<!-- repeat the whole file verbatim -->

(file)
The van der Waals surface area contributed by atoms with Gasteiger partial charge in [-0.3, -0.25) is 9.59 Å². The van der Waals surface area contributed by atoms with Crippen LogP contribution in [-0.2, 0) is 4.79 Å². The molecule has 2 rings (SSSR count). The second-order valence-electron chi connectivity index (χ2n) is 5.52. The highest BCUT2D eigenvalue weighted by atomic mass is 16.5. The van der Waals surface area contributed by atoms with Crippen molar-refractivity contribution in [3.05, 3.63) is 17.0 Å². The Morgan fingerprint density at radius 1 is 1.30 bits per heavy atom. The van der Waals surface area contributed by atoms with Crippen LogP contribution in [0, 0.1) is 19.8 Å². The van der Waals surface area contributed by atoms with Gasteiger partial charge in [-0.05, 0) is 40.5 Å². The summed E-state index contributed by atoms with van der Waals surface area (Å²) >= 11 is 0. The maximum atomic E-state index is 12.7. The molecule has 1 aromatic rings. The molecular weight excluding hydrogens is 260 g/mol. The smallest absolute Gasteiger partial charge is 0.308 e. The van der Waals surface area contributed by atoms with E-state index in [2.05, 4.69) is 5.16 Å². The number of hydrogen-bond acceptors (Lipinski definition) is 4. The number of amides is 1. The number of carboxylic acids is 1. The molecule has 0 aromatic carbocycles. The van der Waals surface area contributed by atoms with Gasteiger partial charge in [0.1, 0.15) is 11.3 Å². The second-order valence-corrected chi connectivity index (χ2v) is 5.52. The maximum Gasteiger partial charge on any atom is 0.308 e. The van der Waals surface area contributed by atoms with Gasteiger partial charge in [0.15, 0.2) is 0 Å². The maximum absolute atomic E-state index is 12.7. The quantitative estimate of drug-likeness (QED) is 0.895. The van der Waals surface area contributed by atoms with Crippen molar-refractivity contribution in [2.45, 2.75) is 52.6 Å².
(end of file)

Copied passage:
The van der Waals surface area contributed by atoms with Gasteiger partial charge in [-0.3, -0.25) is 9.59 Å². The van der Waals surface area contributed by atoms with Crippen LogP contribution in [-0.2, 0) is 4.79 Å². The molecule has 2 rings (SSSR count). The second-order valence-electron chi connectivity index (χ2n) is 5.52. The highest BCUT2D eigenvalue weighted by atomic mass is 16.5. The van der Waals surface area contributed by atoms with Crippen molar-refractivity contribution in [3.05, 3.63) is 17.0 Å². The Morgan fingerprint density at radius 1 is 1.30 bits per heavy atom. The van der Waals surface area contributed by atoms with Crippen LogP contribution in [0, 0.1) is 19.8 Å². The van der Waals surface area contributed by atoms with Gasteiger partial charge in [-0.05, 0) is 40.5 Å². The summed E-state index contributed by atoms with van der Waals surface area (Å²) >= 11 is 0. The maximum atomic E-state index is 12.7. The molecule has 1 aromatic rings. The molecular weight excluding hydrogens is 260 g/mol. The smallest absolute Gasteiger partial charge is 0.308 e. The van der Waals surface area contributed by atoms with E-state index in [2.05, 4.69) is 5.16 Å². The number of hydrogen-bond acceptors (Lipinski definition) is 4. The number of amides is 1. The number of carboxylic acids is 1. The molecule has 0 aromatic carbocycles. The van der Waals surface area contributed by atoms with Gasteiger partial charge in [0.1, 0.15) is 11.3 Å². The second-order valence-corrected chi connectivity index (χ2v) is 5.52. The maximum Gasteiger partial charge on any atom is 0.308 e. The van der Waals surface area contributed by atoms with Gasteiger partial charge in [0.15, 0.2) is 0 Å². The maximum absolute atomic E-state index is 12.7. The quantitative estimate of drug-likeness (QED) is 0.895. The van der Waals surface area contributed by atoms with Crippen molar-refractivity contribution in [2.45, 2.75) is 52.6 Å².